John Hood’s most recent column shows the difference between conservative priorities and progressive ones. Hood writes, “Over the past five years, conservative leaders in the General Assembly have enacted a series of tax cuts and tax reforms that will foster entrepreneurship and job creation, reduce the double-taxation of savings and investment, and save taxpayers hundreds of millions of dollars a year. North Carolina is one of the few states ever to have junked an outmoded, Keynesian-era tax system in favor of a modern, pro-growth flat tax.”

Hood is talking about what Pat McCrory dubbed “The Carolina Comeback.” So far it hasn’t worked. North Carolina’s recovery has lagged behind other states despite promises, starting in 2011, that tax cuts would make the state an economic powerhouse. Instead, our unemployment is rising instead of falling. The dramatic drop in the unemployment rate last year was due more to kicking people off of the unemployment roles than any dramatic increase in employment.

The tax cuts and “outmoded, Keynesian-era tax system” he describes is a shift of the tax burden onto the backs of middle class families while giving large tax cuts to the rich and corporations. Given their way, Republicans will continue to increase the burden on poor and middle class while cutting taxes for the wealthy.

Hood also says, “On spending, lawmakers and Gov. Pat McCrory have resisted calls by special-interest groups to ‘invest’ more in ineffective state programs and bureaucracies.” What he doesn’t say is that the GOP lumps our public schools and universities into the “ineffective state programs.” The General Assembly has cut funding for the UNC system by more than 20% and per pupil spending in public schools is lower than it’s been in almost a decade. While other states are increasing their budgets post-recession, North Carolina is still at recession levels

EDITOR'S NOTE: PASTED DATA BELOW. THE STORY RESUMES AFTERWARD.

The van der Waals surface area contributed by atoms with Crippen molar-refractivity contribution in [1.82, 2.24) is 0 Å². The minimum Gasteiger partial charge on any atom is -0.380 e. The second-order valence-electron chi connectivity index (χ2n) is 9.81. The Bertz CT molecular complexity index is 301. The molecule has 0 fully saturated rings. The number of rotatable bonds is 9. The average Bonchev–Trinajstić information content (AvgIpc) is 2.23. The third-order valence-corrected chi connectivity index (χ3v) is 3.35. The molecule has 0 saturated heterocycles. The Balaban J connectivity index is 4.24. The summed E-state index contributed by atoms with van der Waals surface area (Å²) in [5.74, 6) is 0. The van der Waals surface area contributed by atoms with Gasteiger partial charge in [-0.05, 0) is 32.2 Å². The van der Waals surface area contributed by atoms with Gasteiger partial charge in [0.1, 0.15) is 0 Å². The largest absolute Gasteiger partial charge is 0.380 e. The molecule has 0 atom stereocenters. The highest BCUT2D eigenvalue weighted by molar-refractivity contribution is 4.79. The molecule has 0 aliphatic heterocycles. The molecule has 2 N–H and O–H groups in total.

Hood’s article outlines the fundamental differences in the way Republicans and Democrats look at government. Republicans focus on savings and reducing the size of government with little regard to the impact on families and people. They applaud cost savings, efficiency, and a reduction of taxes, mainly for the wealthy.

In contrast, Democrats focus on the impact of the budget on families, not just businesses and the wealthiest. They see damage to public schools which are felt in the loss of textbooks for our kids and the loss of teachers to other professions or other states. They’re alarmed at the increase in tuition at state universities and community colleges. They worry about kicking people off of unemployment insurance while the economy is still not creating enough jobs to absorb them.

That’s the nut. When it comes to governing, Republicans care more about finances than people. They believe that if the wealthy are doing well, everybody else will, too. It’s play on the old philosophy, “What’s good for General Motors is good for the country.”

Democrats fundamentally disagree with that sentiment. They believe that a nation’s greatness is judged by how it treats its weakest members. Democrats want to get the tools to succeed to all people and create a strong social safety net that keeps people from falling too hard in bad economic times. They believe that government can be both fiscally and socially responsible and they believe that those who have benefitted most from our system have a responsibility to help those who have not. 

I’m a Democrat.